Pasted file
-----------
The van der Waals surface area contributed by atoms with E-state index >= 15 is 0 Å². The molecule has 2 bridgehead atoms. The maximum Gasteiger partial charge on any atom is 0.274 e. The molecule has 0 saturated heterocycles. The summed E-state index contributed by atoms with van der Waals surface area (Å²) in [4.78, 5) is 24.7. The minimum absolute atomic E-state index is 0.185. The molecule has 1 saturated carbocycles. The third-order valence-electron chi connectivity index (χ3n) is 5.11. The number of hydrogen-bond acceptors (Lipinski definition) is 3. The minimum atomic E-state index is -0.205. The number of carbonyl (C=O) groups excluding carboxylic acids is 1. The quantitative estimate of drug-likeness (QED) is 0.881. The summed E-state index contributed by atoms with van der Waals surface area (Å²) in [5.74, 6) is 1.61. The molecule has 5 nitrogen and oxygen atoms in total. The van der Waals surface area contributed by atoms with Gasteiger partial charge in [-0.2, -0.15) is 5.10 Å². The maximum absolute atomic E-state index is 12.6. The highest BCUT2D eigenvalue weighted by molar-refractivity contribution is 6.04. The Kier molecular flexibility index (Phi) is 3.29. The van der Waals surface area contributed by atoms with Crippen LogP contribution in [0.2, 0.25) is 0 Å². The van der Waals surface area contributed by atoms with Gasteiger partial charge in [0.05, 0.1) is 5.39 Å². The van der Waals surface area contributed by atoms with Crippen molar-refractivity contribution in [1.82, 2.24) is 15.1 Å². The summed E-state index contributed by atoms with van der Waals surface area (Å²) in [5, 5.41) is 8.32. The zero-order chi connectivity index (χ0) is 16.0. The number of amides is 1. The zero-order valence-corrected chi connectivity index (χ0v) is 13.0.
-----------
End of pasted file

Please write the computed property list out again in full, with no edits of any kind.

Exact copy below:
The van der Waals surface area contributed by atoms with E-state index >= 15 is 0 Å². The molecule has 2 bridgehead atoms. The maximum Gasteiger partial charge on any atom is 0.274 e. The molecule has 0 saturated heterocycles. The summed E-state index contributed by atoms with van der Waals surface area (Å²) in [4.78, 5) is 24.7. The minimum absolute atomic E-state index is 0.185. The molecule has 1 saturated carbocycles. The third-order valence-electron chi connectivity index (χ3n) is 5.11. The number of hydrogen-bond acceptors (Lipinski definition) is 3. The minimum atomic E-state index is -0.205. The number of carbonyl (C=O) groups excluding carboxylic acids is 1. The quantitative estimate of drug-likeness (QED) is 0.881. The summed E-state index contributed by atoms with van der Waals surface area (Å²) in [5.74, 6) is 1.61. The molecule has 5 nitrogen and oxygen atoms in total. The van der Waals surface area contributed by atoms with Gasteiger partial charge in [-0.2, -0.15) is 5.10 Å². The maximum absolute atomic E-state index is 12.6. The highest BCUT2D eigenvalue weighted by molar-refractivity contribution is 6.04. The Kier molecular flexibility index (Phi) is 3.29. The van der Waals surface area contributed by atoms with Crippen LogP contribution in [0.2, 0.25) is 0 Å². The van der Waals surface area contributed by atoms with Gasteiger partial charge in [0.05, 0.1) is 5.39 Å². The van der Waals surface area contributed by atoms with Crippen molar-refractivity contribution in [1.82, 2.24) is 15.1 Å². The summed E-state index contributed by atoms with van der Waals surface area (Å²) in [5, 5.41) is 8.32. The zero-order chi connectivity index (χ0) is 16.0. The number of amides is 1. The zero-order valence-corrected chi connectivity index (χ0v) is 13.0.